\[\begin{equation} \int_0^\infty dp \, 2A^2 \frac{\delta (k^2 + p^2 + \delta^2 - 2\delta \lambda^2 m^2 + 2 \lambda^4 m^4)}{(k^2 - p^2)^2 + 2 (k^2 + p^2)\delta^2 + \delta^4} = A^2 \pi \frac{(\lambda^2 m^2 + k^2 - \lambda m \delta + \delta^2)}{k^2 + \delta^2} \end{equation}\]As \(\delta \rightarrow 0\) then, we obtain
\[\begin{equation} A = \frac1{\sqrt{1 + \lambda^2 m^2/k^2}}, \end{equation}\]completing this derivation.
Taken together, we can now define the (local) density of states for the continuum
\[\begin{equation} \rho(E; x) = \int_0^\infty \frac{dk}{\pi} (|\psi_k^c(x)|^2 + |\psi_k^s(x)|^2) \delta(E - k^2/(2m)) \end{equation}\]To address this, we want to find the difference from the continuum which we call
\[\begin{equation} \rho_0(E;x) = \int_0^\infty\frac{dk}{\pi} (\cos^2(kx) + \sin^2(kx)) \delta(E - k^2/(2m)) \end{equation}\]Subtracting these
\[\begin{equation} \Delta \rho(E; x) = \rho(E;x) - \rho_0(E; x), \end{equation}\]With a bit of work, we can find
\[\begin{equation} \Delta \rho(\tfrac{k^2}{2m}; x) = - \frac{m}{k\pi} \frac{(m \lambda )^2 \cos (2kx) + m \lambda k \sin|2kx|}{(m \lambda)^2 + k^2}. \end{equation}\]We can finally, integrate this over all energies
\[\begin{equation} \int_0^\infty dE \; \Delta \rho(E; x) = - m\lambda e^{-2 m\lambda |x|} = - |\psi_0(x)|^2. \end{equation}\]As you might suspect: the continuum is depleted in the exact way to compensate the bound state. This is known as the Friedel sum rule. But which continuum states are playing the largest roles? For this, we can take
\[\Delta \rho(E) \equiv \lim_{\delta\rightarrow0^+}\int dx \, \Delta \rho(E,x) e^{-\delta |x|},\]from which we find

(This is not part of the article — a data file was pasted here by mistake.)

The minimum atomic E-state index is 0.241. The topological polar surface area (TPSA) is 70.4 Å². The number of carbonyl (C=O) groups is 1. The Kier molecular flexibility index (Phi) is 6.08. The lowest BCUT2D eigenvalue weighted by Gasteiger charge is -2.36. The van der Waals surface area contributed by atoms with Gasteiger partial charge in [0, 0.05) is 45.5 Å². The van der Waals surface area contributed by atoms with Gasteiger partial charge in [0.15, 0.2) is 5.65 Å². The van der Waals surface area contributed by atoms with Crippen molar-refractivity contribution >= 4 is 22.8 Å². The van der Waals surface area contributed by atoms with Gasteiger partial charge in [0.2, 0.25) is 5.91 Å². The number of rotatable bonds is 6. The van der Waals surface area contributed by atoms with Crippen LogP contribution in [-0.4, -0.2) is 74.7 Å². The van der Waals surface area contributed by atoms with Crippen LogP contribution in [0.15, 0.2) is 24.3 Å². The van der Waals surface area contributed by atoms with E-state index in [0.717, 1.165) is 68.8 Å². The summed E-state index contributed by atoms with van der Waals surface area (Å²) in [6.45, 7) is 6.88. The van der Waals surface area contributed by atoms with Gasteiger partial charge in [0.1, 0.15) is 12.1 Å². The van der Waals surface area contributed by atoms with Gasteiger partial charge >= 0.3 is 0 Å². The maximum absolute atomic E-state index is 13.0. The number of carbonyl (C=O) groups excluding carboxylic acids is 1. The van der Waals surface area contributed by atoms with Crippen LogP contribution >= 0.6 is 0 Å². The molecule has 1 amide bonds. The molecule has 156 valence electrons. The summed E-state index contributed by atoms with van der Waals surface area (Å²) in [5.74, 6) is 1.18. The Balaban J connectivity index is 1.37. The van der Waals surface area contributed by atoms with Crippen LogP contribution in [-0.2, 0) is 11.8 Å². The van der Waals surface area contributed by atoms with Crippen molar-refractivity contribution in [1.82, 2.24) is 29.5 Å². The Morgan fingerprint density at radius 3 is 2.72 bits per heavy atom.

\[\begin{equation} \Delta \rho(E)dE = \left[-\frac12\delta(k - 0^+) - \frac{1}{\pi} \frac{m\lambda }{(m\lambda)^2 + k^2} \right] dk, \quad E = \frac{k^2}{2m} \end{equation}\]We can tell from this that half of the weight comes from the \(k=0\) (constant) mode. The rest of the weight comes from higher \(k\)’s distributed like a Lorentzian. If we include the ground state as a positive \(\delta\)-function, we get:
This is a simple example of how charge can be pulled from the continuum to make a bound state: leaving a depletion of density in the continuum.
]]>Quasicrystals, a beautiful manifestation of something without a strict crystalline symmetry but nonetheless shows order, have won a Nobel prize and have recently interested my own work with a dodecagonal graphene quasicrystal making its way into Science^{1}.
This led to this beautiful cover in Science^{2}
This phenomena is a perfect example of the kind of research I’ve been doing a lot with these days, and so it inspired the new logo for this website
One can tell how this is done: You find the points where two hexagons are on top of each other, put down a point, and connect. There are three shapes: a rhombus, an equilateral triangle, and a square. This can be done along the entire sheet to create an amazing looking pattern. For completeness, we can fill in the rest of the pictured grid to obtain:
The pattern starts to look even more intriguing the further out in the tiling you go. There is much to learn about such physical systems and their quasiperiodic cousins.